Skip to content

Inspiring women to stand for the States

 

On Thursday 1 April, members of Women in Public Life and Guernsey’s two Commonwealth Women Parliamentarian representatives met with the States Assembly and Constitution Committee to discuss ways to inspire more women to stand for the States.

SACC meetings are the only States committee meetings that are open to the media and the discussion made front page news and the Editor’s Comment column.

The meeting was prompted by recommendations of the team of independent election observers commissioned by the States to analyse Guernsey’s first island-wide election.

In their report, the election observers expressed disappointment at the reduction in the number of female deputies in the Assembly from 12 in 2016 to 8 in 2020. They highlighted the “absence of any special measures to increase the participation of women in political life.”

 

Cover page of election observers report - St Andrew's polling station

 

In our presentation we made the following points:

 

1. Deputy is just one of the roles in public office that Women in Public Life inspires and supports women to consider. Seeing more women stand for Jurat, the Douzaine and Guernsey’s many tribunals and commissions is just as important.

 

2. Although women are the most-under-represented group in Island politics, we are acutely conscious that we aren’t the only under-represented group, as evidenced by our International Women’s Day campaign to build links with women from the 70+ different nationalities living in Guernsey.

 

3. Since launching in January 2020, what’s been working for us is: telling women they are wanted; giving them accessible, timely and detailed information; and introducing them to people already doing the role.

 

4. The information we provide is of considerable interest to the public in general, not just women considering public office, as evidenced by the peak of 400 people a day using our Jurat Election Information Hub.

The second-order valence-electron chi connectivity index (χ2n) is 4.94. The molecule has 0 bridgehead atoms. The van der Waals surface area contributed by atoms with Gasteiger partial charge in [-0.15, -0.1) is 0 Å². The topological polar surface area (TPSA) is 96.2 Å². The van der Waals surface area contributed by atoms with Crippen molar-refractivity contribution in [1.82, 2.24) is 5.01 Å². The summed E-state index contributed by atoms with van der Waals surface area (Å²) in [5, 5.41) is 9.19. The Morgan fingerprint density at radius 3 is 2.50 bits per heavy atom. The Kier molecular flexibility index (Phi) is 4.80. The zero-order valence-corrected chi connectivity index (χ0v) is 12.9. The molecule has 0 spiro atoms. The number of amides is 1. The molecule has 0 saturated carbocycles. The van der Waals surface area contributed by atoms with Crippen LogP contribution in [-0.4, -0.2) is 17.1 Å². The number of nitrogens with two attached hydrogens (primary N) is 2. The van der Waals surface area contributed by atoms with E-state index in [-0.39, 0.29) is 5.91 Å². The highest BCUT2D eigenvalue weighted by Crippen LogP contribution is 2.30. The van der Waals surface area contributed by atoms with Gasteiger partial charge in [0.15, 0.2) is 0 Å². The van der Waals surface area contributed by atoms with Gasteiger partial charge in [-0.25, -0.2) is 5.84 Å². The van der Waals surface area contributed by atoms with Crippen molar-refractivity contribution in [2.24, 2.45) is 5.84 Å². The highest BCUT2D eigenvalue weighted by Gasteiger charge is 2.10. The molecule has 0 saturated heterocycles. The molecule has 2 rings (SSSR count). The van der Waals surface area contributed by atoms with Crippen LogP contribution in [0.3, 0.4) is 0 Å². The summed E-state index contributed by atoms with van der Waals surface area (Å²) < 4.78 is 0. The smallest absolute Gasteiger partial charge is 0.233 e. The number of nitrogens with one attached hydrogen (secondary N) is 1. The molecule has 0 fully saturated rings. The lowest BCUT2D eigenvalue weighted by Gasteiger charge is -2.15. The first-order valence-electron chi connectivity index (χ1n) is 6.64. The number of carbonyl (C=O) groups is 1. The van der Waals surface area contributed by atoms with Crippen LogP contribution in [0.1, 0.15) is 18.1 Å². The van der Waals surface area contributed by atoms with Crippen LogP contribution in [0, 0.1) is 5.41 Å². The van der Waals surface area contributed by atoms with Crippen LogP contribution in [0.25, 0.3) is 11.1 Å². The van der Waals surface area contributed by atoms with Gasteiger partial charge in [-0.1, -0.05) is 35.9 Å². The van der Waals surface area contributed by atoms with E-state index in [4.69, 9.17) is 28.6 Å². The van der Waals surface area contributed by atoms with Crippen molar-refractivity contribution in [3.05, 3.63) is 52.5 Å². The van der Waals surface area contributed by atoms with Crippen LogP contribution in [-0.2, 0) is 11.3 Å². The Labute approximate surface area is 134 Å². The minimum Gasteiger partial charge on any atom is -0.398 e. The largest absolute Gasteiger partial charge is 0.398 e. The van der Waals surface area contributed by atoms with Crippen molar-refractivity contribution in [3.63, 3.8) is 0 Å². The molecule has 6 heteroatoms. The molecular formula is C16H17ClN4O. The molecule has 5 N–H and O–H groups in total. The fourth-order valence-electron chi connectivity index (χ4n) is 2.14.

5. The key message from the election observers was that representation matters and it is a government responsibility. As Deputy Meerveld told BBC Radio Guernsey “You need that balance of skills, you need that balance of perspectives. Because any government needs to be representative of the community”.

 

 

6. Guernsey is supportive of women in leadership. Women have an equal chance of being elected and of leading States committees. But not enough women stand. In 2020, only 24% of the candidates who stood in the general election were women and 21% of the people who were elected were women. If more women had stood, more would likely have been elected.

 

7. Most people – men and women – don’t want to stand for the States. There are a myriad of reasons: “I’m too busy”; “I don’t have the patience”; “I’ll be criticised”; “The States doesn’t achieve anything” etc. But something stops women more.

 

Why women don't run for office - traditional family roles, not asked to run, under-estimate their skills
Source: “It Still Takes A Candidate – why women don’t run for office” by Jennifer L. Lawless and Richard L. Fox 2010.

 

8. The best “like for like” study of men and women’s attitudes towards political office that we have found is a US study of over 2000 lawyers, business leaders, educationalists and political activists. The research concluded that women with equal credentials to men were less likely to stand because of (a) traditional family roles (b) not be asked to run (c) underestimating their skills and overestimating the requirements of the role.

 

9. SACC is not in a position to influence traditional family roles, but it could help overcome (b) and (c) by telling women they are wanted, explaining the role of a States member and offering training to all.